Operator

The next question comes from Rosemarie Morbelli from Gabelli & Company.

Rosemarie J. Morbelli - Gabelli & Company, Inc.

Just a couple of follow-up. You are talking, Joe, about EPS growing next year. You didn't give us any feel on the revenue lines. What are you expecting there?

Joseph J. Levanduski

We don't provide guidance on the revenue line, Rosemarie. But you see when we finished up this year and our expectations with earnings growth will be a combination of both operational efficiencies, as well as incremental sales coming from our acquisitions.

Joseph M. Gingo

Rosemarie, I think that if you take at least my look at the macroeconomic environments, I anticipate that there's going to be modest organic growth. We'll have whatever acquisitive growth we get. But there will be significant profit growth. There's a couple of reasons for this. One is our mix. We are improving our mix. Bernard talked about it. Better products, higher margins on these products. Number two, Joe talked about the fact that we've cut our costs, and we continue to cut our costs. So all those items -- I mean, I think organic growth will follow the GDP growth of the world. But I think the profits that we generate from that growth will be better because of the mix we have and our cost structure.

Rosemarie J. Morbelli - Gabelli & Company, Inc.

And so as you introduce new products, you don't think that you would grow a GDP plus something?

Joseph M. Gingo

Rosemarie, typically, there'll be some slight growth in that. And this is based on may experience. A lot of people have different views with it, okay? Even in my own company, Rosemarie, okay? But my view is this. Typically, when I've improved a product, I tend to replace the product. So if I was providing a product that was flame retardant and it gave so much protection and I develop a new product that gives even better protection, I typically can sell that, I can typically sell it at slightly higher price, and in addition, I can gain more margin from it because it's a higher price. And generally, I've managed my cost structure better. So that's why I think income grows disproportionately to revenue. This is my opinion. As I say, there's not everybody in my own company agrees with me, let alone outside.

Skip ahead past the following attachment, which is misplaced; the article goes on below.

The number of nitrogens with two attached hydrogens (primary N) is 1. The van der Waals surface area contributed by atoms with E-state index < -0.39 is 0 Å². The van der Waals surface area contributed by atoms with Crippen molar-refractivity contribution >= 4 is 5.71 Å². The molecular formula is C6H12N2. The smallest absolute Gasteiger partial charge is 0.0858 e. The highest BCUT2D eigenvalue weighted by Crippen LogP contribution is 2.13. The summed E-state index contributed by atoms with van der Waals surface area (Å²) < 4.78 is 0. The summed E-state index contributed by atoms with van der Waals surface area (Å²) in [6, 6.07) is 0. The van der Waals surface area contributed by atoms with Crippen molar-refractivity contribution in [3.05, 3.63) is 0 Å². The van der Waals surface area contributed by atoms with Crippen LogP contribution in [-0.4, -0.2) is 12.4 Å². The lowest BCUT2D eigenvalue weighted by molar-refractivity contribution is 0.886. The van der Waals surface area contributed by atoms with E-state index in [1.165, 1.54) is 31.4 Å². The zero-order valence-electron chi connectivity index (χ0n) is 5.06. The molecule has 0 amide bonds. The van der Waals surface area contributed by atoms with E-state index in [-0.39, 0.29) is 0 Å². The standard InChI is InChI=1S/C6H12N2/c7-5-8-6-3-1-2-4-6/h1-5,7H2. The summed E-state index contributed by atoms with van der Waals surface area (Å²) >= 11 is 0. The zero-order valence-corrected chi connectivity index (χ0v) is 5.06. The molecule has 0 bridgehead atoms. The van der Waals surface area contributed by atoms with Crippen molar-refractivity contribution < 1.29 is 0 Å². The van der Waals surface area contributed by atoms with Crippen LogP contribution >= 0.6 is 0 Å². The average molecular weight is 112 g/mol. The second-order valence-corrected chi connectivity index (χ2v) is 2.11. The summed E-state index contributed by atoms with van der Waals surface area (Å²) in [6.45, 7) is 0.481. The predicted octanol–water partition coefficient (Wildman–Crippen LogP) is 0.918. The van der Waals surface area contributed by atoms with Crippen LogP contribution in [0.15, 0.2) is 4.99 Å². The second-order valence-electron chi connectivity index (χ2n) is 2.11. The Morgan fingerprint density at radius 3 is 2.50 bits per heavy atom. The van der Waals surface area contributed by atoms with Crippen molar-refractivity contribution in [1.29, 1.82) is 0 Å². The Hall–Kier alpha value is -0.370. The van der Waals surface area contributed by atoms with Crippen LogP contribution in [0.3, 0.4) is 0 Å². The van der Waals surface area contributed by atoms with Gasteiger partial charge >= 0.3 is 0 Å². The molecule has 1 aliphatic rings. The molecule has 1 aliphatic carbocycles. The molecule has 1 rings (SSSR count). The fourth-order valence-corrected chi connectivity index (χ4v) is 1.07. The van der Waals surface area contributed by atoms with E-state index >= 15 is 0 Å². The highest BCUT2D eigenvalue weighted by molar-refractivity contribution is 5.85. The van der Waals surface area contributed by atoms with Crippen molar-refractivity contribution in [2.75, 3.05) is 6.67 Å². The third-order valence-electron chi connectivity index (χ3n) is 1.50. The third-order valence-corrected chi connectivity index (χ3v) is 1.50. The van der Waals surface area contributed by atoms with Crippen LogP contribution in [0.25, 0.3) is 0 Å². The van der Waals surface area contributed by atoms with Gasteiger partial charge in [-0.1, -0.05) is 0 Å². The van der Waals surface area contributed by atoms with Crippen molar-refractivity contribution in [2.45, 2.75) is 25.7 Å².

Rosemarie J. Morbelli - Gabelli & Company, Inc.

Okay. Now that is helpful. And just quickly, you have taken your cost down. You partially answered the question actually right now by saying that you are going to continue. And so the initial question was, is that new level sustainable? And I guess it is.

Joseph M. Gingo

I think we feel that we definitely are sustainable. We're comfortable that Latin America has done what it needs to do. Now we have to grow it, and we're confident we're going to be back on that track. In fact, I think the fourth quarter illustrated that we're back on the track. As I talked about Europe many times, we're cautiously optimistic. It's a big part of us. We cannot -- we would be silly to be overly optimistic about 2/3 of the revenue and income of this company. So we have to cautiously optimistic until we see more. Asia, yes, there is reduced growth in Asia, but fortunately for us, in the high-value market that we're in, we've not experienced it. As Joe said, we're adding lines. The Perrite acquisition for us was excellent. We're going to increase color, but we're also going to increase engineered plastics. We've been supplying engineered plastics out of one line that is in China. We will be now supplying engineered plastics also on Malaysia, which will free up capacity to take more on in China. So, again, let's use the words, Rosemarie, I'm cautiously optimistic about next year. We think it is sustainable.

Jennifer K. Beeman

Do we have any further questions?

Operator

No, there are no questions at this time.

Jennifer K. Beeman

Okay. Well, thank you, everyone, for joining us. We look forward to updating you next quarter, and that concludes our call for today.

Operator

This concludes today's conference. Thank you for your participation. You may now disconnect. Have a great day.

Jennifer K. Beeman

Thank you.

Operator

No problem.